? From the Blog
So in this post, Chris thankfully breaks down the who, what, and why of CSS-in-JS and tries to rid it of all the dang drama:
fonttag and such.)
I think a lot of this probably depends on the project and team you’re working on. If you’re on a snappy team working on lots of little websites then you probably don’t need a CSS-in-JS solution. But if you’re working on a giant app with hundreds of engineers all contributing to that codebase then you need to address the concerns of everyone working on it.
That’s where the drama comes from, I think. Front-end development solutions change depending on the problem you’re trying to solve and sometimes it can be particularly difficult to see the argument from that other side.
Perhaps the most exciting thing that’s happened in web development lately is Chrome shipping a native solution for lazy loading images and assets. Šime Vidas has the scoop:
The HTML loading attribute for lazy-loading images and iframes is now supported in Chrome. You can add loading=”lazy” to defer the loading of images and iframes that are below the viewport until the user scrolls near them.
Houssein Djirdeh also noted that when one web app used the loading attribute to images they made significant performance improvements to their app.
Chrome, feature-wise, moves a lot faster than other browsers as a whole. Dave Rupert once described it like Chrome is DDoSing other browsers with feature onslaught (tounge-in-cheek, but puts a point on the situation well). So it doesn’t always feel right to start cracking the whip at other browsers the second Chrome drops something new. In this case though, the performance benefits are so great for something so easy for authors to do, I’d like to see it happen cross-browser sooner than later.
Oh and hey, here on CSS-Tricks, since it’s a WordPress site which makes it easy to filter content, we’re looking for any HTML that contains a
src="" and filtering it to also include
WooCommerce is the most popular e-commerce platform on the web. Use WooCommerce to sell anything from luxury mattresses and cupcakes, to date-driven sales like kayak lessons, to one-off items like beautiful hand-crafted jewelry.
Preethi Sam writes in to walk through how to make an animated favicon with an invisible
Wait, but why is this useful though?
Imagine you’re backing up photos from your recent summer vacation to a cloud service. While they are uploading, you’ve opened a new tab to gather details about the places you went on vacation to later annotate those photos. One thing led to the other, and now you’re watching Casey Neistat on the seventh tab. But you can’t continue your YouTube marathon without the anxious intervals of checking back on the cloud service page to see if the photos have been uploaded.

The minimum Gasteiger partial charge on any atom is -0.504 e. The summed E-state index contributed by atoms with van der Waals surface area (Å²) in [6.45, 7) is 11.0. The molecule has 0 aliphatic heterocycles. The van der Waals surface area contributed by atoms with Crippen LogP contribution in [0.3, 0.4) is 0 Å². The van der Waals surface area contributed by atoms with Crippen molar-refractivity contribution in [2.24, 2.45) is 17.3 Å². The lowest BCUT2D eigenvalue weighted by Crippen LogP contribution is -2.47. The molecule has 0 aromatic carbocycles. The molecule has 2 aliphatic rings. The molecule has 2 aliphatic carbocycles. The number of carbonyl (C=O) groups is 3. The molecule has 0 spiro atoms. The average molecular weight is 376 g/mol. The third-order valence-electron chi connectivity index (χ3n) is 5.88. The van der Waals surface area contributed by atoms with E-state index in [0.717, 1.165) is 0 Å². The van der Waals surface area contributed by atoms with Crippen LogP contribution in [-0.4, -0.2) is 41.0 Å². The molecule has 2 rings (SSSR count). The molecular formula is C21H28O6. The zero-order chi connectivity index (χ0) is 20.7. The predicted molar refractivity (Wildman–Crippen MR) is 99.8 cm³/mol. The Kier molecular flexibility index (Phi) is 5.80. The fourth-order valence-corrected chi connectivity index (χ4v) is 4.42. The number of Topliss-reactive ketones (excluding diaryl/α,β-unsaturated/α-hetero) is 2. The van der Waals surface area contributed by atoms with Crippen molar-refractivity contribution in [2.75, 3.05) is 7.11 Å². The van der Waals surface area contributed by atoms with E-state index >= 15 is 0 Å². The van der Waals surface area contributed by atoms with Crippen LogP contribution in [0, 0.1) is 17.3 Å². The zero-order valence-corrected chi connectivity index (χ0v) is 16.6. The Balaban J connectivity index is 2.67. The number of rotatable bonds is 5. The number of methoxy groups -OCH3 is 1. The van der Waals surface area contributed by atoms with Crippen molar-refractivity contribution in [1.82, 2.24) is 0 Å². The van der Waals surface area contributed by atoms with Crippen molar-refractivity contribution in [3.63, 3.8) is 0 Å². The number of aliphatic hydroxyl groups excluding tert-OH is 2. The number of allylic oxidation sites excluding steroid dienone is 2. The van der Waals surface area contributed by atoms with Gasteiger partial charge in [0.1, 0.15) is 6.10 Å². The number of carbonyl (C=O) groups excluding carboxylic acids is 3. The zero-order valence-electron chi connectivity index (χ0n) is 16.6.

It’s this type of situation where we can get creative! What if we could dynamically change the pixels in that favicon and display the upload progress? That’s exactly what we’ll do in this article.
I can think of a couple of scenarios where this might be useful outside of loading. Perhaps you want to have a success or warning message flash up, that might also be a good time to animate or update the favicon to show that the state of the page has changed in some form, too.
Project Wallace is a nifty website and command-line tool that shows a breakdown of your CSS and how you might want to go about improving things.
I’m a huge fan of this tool because I think it’s really easy to let things slide with CSS and get a bit lazy when you’re working on a giant, complex system of styles. Sometimes you need a helping nudge to remind you that you could spend an extra five minutes re-writing this thing, deleting that old selector, unbundling that one big CSS file.
Lately, I’ve been thinking a lot about performance and accessibility and how often the two appear to be tied together in some way. A lot of modern web development tools, such as AMP, suggest that we have to pick one over the other for some reason and so in this piece I thoroughly disagree with that whole idea.
Instead, I reckon we have to start to see performance and accessibility as being the baseline of a good website:
I think it’s important to make note of Deb Chachra’s argument that “any sufficiently advanced negligence is indistinguishable from malice.” With that in mind, it’s not just bad software design and development if a website is slow. Performance and accessibility aren’t features that can linger at the bottom of a Jira board to be considered later when it’s convenient.
Instead we must start to see inaccessible and slow websites for what they are: a form of cruelty. And if we want to build a web that is truly a World Wide Web, a place for all and everyone, a web that is accessible and fast for as many people as possible, and one that will outlive us all, then first we must make our websites something else altogether; we must make them kind.
The best thing is that it’s never been easier to make a fast and performant website. We have all the tools! Now all we have to do is put them to good use.
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Hey random thing: we started an Instagram account for CSS-Tricks now.